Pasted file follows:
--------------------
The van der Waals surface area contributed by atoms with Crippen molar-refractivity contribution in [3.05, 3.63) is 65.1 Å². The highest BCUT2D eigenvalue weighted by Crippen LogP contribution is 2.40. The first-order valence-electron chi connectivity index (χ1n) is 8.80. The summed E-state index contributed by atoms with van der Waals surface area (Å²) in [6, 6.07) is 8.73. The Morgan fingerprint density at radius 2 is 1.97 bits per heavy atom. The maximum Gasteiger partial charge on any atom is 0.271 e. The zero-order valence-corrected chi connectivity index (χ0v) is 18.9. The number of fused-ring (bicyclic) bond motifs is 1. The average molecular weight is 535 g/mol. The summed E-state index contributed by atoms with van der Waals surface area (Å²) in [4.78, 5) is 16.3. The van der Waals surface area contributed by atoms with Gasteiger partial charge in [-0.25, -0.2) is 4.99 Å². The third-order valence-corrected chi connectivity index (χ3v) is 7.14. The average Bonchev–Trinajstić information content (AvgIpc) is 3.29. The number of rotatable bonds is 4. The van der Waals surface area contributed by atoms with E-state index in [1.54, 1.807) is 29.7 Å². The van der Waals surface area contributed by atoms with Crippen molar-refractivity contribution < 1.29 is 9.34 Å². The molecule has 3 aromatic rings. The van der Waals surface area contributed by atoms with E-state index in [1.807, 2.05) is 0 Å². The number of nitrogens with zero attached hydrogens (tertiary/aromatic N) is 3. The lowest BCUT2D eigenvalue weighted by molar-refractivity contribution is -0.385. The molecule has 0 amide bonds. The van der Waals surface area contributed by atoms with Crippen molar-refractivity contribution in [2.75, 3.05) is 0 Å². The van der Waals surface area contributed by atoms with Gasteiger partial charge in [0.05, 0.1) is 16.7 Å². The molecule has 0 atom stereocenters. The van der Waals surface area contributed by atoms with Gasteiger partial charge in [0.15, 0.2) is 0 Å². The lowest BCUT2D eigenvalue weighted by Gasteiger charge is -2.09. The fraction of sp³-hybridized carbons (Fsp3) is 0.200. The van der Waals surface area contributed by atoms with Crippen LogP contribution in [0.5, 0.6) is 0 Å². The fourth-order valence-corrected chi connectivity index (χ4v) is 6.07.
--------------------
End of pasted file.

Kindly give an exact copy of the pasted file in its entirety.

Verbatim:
The van der Waals surface area contributed by atoms with Crippen molar-refractivity contribution in [3.05, 3.63) is 65.1 Å². The highest BCUT2D eigenvalue weighted by Crippen LogP contribution is 2.40. The first-order valence-electron chi connectivity index (χ1n) is 8.80. The summed E-state index contributed by atoms with van der Waals surface area (Å²) in [6, 6.07) is 8.73. The Morgan fingerprint density at radius 2 is 1.97 bits per heavy atom. The maximum Gasteiger partial charge on any atom is 0.271 e. The zero-order valence-corrected chi connectivity index (χ0v) is 18.9. The number of fused-ring (bicyclic) bond motifs is 1. The average molecular weight is 535 g/mol. The summed E-state index contributed by atoms with van der Waals surface area (Å²) in [4.78, 5) is 16.3. The van der Waals surface area contributed by atoms with Gasteiger partial charge in [-0.25, -0.2) is 4.99 Å². The third-order valence-corrected chi connectivity index (χ3v) is 7.14. The average Bonchev–Trinajstić information content (AvgIpc) is 3.29. The number of rotatable bonds is 4. The van der Waals surface area contributed by atoms with E-state index in [1.54, 1.807) is 29.7 Å². The van der Waals surface area contributed by atoms with Crippen molar-refractivity contribution < 1.29 is 9.34 Å². The molecule has 3 aromatic rings. The van der Waals surface area contributed by atoms with E-state index in [1.807, 2.05) is 0 Å². The number of nitrogens with zero attached hydrogens (tertiary/aromatic N) is 3. The lowest BCUT2D eigenvalue weighted by molar-refractivity contribution is -0.385. The molecule has 0 amide bonds. The van der Waals surface area contributed by atoms with Crippen molar-refractivity contribution in [2.75, 3.05) is 0 Å². The van der Waals surface area contributed by atoms with Gasteiger partial charge in [0.05, 0.1) is 16.7 Å². The molecule has 0 atom stereocenters. The van der Waals surface area contributed by atoms with Gasteiger partial charge in [0.15, 0.2) is 0 Å². The lowest BCUT2D eigenvalue weighted by Gasteiger charge is -2.09. The fraction of sp³-hybridized carbons (Fsp3) is 0.200. The van der Waals surface area contributed by atoms with Crippen LogP contribution in [0.5, 0.6) is 0 Å². The fourth-order valence-corrected chi connectivity index (χ4v) is 6.07.